Thursday, August 28, 2008

Lucky Seven

Dear Previous Self,

I’m writing you today to inform you that I have changed. Specifically, I’m a different person now than I was seven years ago.

My mom often tells me that the collective “they” say that a person significantly changes every seven years. A quick Google search reveals conflicting information as to whether this is an accurate statement. The only somewhat convincing piece of literature I found is from 1965, and as a Developmental Editor by day, I know that citation is too old to matter in 2008. Still, from personal experience, I know that I am a much different person than I was seven years ago.

Seven years ago I was insecure. I wasn’t comfortable in my own skin, and I couldn’t figure out why I couldn’t get a boyfriend. It was an almost two-year dry spell. I was dating a lot, but all the guys were losers; a hippie I had an English class with, a mormon who was looking for a second wife, and two guys who went AWOL from the Navy.

Seven years ago I was a bad ass. My bad-assery was a poor attempt to hide the sadness of rejection I put myself in a position to feel almost daily. Even I didn’t like my harsh exterior, but at this time I didn’t have a clue of how to go about changing that.

Seven years ago I had different goals and dreams. I thought I wanted to be a part of the corporate world – that I wanted to climb the corporate ladder. I wanted to get married one day. I maybe wanted to have kids one day.

Seven years ago I was still Agnostic. I always was skeptical of any one god or divine being, but I still believed in something.

Seven years ago I had just taken the leap to live by myself and on my own. I felt it was something I needed to experience, and this quite possibly marks the beginning of the upswing. The beginning of all the outside factors that have transformed me into who I am right now. Today, seven years ago, I reluctantly went on my first date with J.

Over the last seven years, I’ve learned a lot about who I’ve wanted to be, and although the progress was slow at first, I have moved toward that.

Different things happened that enabled me to become more secure about myself (and less of a bad ass). I remember J telling me he thought I was cool, because I had a “real job” and lived by myself. I had never thought about myself that way before. As time went on other things helped me become less insecure: new jobs, roller derby, and the death of my dad, as strange as that sounds.

In the meantime, I learned to let down my guard and be honest with people instead of putting up a front. This helped me be honest with myself and has had many implications in the past seven years.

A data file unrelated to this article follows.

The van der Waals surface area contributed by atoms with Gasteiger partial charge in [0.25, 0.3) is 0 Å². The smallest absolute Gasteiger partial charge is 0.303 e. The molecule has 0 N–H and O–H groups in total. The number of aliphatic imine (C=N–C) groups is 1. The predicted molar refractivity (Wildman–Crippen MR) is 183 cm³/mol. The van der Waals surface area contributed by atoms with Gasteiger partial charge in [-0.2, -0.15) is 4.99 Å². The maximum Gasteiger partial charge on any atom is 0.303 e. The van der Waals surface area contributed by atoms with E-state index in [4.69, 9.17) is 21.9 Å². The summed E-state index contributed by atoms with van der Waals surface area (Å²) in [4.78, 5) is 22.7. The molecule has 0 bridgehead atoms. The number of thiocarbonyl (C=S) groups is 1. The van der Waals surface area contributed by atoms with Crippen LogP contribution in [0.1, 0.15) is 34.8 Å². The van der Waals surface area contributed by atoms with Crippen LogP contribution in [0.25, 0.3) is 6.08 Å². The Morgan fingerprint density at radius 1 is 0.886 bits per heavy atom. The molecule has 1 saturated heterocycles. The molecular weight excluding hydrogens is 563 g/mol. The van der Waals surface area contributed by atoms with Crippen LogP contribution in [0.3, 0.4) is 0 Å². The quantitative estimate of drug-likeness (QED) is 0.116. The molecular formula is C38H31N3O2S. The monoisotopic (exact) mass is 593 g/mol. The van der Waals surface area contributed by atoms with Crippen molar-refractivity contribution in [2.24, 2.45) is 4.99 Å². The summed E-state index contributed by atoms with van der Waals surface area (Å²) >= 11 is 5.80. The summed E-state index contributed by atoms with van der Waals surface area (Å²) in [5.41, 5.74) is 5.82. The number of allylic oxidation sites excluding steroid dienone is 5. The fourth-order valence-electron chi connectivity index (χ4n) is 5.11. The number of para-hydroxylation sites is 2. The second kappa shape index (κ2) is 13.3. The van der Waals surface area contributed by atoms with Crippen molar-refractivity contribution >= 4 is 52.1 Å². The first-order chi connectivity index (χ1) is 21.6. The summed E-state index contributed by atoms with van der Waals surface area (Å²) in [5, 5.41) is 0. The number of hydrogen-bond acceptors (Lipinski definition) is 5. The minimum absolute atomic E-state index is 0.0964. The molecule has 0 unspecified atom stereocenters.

My dreams changed. I went from wanting to be part of the machine to wanting to control my own smaller machine. In a way, the machine is my life, and I decided I wanted control. I want to be the person in charge of my future. I learned to listen to myself and what I wanted. I realized that kids weren’t in the picture for now or the foreseeable future (I like playing with my machine better). It took more time for me to shed the dream of marriage, but I finally came to the realization that marriage is but a state of mind, not something sanctioned by the government, and I could be married at any time I wanted to. Perhaps I already was.

The most difficult thing for me to get a handle on has been spirituality. I desperately want to have it in some manner, but I’m impatient on getting it. I went from blind faith prior to seven years ago to practicality (Athiesm) and I’ve landed somewhere in the middle, where I’m not comfortable even labeling what I believe, because I know it’s changed so much over time. I’m open to there being something, but the only glimpses I’ve gotten of it have been ordinary.

I lived by myself for 2 years, and 5 years ago I bought the house I live in now with J. Living with someone else you’re in a relationship with presents you with a different way of thinking than you have to perform when you live alone or with a roommate. Concessions have to be made. You have to get to know yourself better to know what’s really important to you – what’s worth standing up for and what really doesn’t matter in the grand scheme of things (a perfectly clean and de-cluttered house).

Throughout the past seven years J has been the one constant – he’s been along for the ride with me and me with him. No doubt he’s also a different person now than he was seven years ago. Hopefully he attributes as much of his growth to me as I attribute my growth to him. At times when felt insecure, he let me borrow some of his security. At times when I was scared, he let me borrow some of his courage. And at times when I was happy, he shared in that, which made those times even happier.

So, my former self, I just wanted to remind you to keep looking forward. The past seven years have been a rollercoaster ride, but rollercoasters are fun. Keep that attitude, and hopefully when we speak again in seven years we’ll feel the same way – or even better.



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